It was recently shown that the site of photoinhibition in leaves of Cucumis sativus L. at low temperatures is Photosystem I (PSI), not PSII (I. Terashima et al. 1994, Planta 193, 300-306). In the present study, the mechanisms of this PSI photoinhibition in vivo were examined. By lowering the photon flux density during the photoinhibitory treatment of leaves at 4°C for 5 h to less than 100 μmol·m-2s-1, we were able to separate the steps of the destruction of the electron-transfer components. Although P-700, the reaction-center chlorophyll, was almost intact in this low-light treatment, the quantum yield of the electron transfer through PSI and photochemically induced absorption change at 701 nm were markedly inhibited. This, along with the results from the measurements of the light-induced absorption changes in the presence of various concentrations of methyl viologen, an artificial electron acceptor, indicates that the component on the acceptor side of the PSI, A1 or Fx, is the first site of inactivation. When the photon flux density during the treatment was increased to 220 μmol·m-2s-1, the destruction of P-700 itself was also observed. Furthermore, the partial degradation of the chlorophyll-binding large subunits was observed in photoinhibited leaves. This degradation of the subunits was not detected when the treatment was carried out under nitrogen atmosphere, the condition in which the electron transfer is not inhibited. Thus, the photoinhibitory processes in the reaction center of PSI go through three steps, the inactivation of the acceptor side, the destruction of the reaction-center chlorophyll and the degradation of the reaction center subunit(s). The similarities and the differences between the mechanisms of PSI photoinhibition and those of PSII photoinhibition are discussed.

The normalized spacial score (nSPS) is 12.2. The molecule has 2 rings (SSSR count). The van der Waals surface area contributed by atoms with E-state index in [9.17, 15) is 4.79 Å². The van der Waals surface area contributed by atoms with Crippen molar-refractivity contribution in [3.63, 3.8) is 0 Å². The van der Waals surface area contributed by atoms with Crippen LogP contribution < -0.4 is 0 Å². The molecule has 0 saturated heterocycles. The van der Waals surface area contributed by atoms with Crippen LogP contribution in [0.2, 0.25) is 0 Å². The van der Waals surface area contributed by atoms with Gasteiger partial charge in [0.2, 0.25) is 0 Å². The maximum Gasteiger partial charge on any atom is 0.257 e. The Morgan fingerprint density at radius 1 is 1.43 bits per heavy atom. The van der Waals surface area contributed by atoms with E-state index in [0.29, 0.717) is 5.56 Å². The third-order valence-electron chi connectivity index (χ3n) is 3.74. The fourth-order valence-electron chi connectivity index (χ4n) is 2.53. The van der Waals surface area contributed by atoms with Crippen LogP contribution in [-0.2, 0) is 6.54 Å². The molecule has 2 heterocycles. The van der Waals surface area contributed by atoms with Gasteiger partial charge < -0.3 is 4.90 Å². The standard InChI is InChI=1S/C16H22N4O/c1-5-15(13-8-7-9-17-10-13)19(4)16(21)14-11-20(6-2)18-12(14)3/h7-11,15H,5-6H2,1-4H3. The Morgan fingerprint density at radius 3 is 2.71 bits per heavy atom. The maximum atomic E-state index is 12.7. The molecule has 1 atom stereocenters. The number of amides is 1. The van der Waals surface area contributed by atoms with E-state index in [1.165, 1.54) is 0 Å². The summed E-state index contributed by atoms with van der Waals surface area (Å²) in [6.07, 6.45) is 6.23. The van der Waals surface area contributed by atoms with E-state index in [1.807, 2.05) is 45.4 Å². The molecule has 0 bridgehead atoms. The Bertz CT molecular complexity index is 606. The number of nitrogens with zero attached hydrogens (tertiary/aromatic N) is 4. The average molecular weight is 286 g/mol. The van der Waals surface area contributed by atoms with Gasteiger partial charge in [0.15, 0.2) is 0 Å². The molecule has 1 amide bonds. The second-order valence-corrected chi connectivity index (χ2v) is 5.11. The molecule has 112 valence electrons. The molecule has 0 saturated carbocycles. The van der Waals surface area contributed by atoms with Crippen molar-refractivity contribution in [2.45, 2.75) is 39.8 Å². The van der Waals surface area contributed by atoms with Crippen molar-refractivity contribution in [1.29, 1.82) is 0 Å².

ASJC Scopus subject areas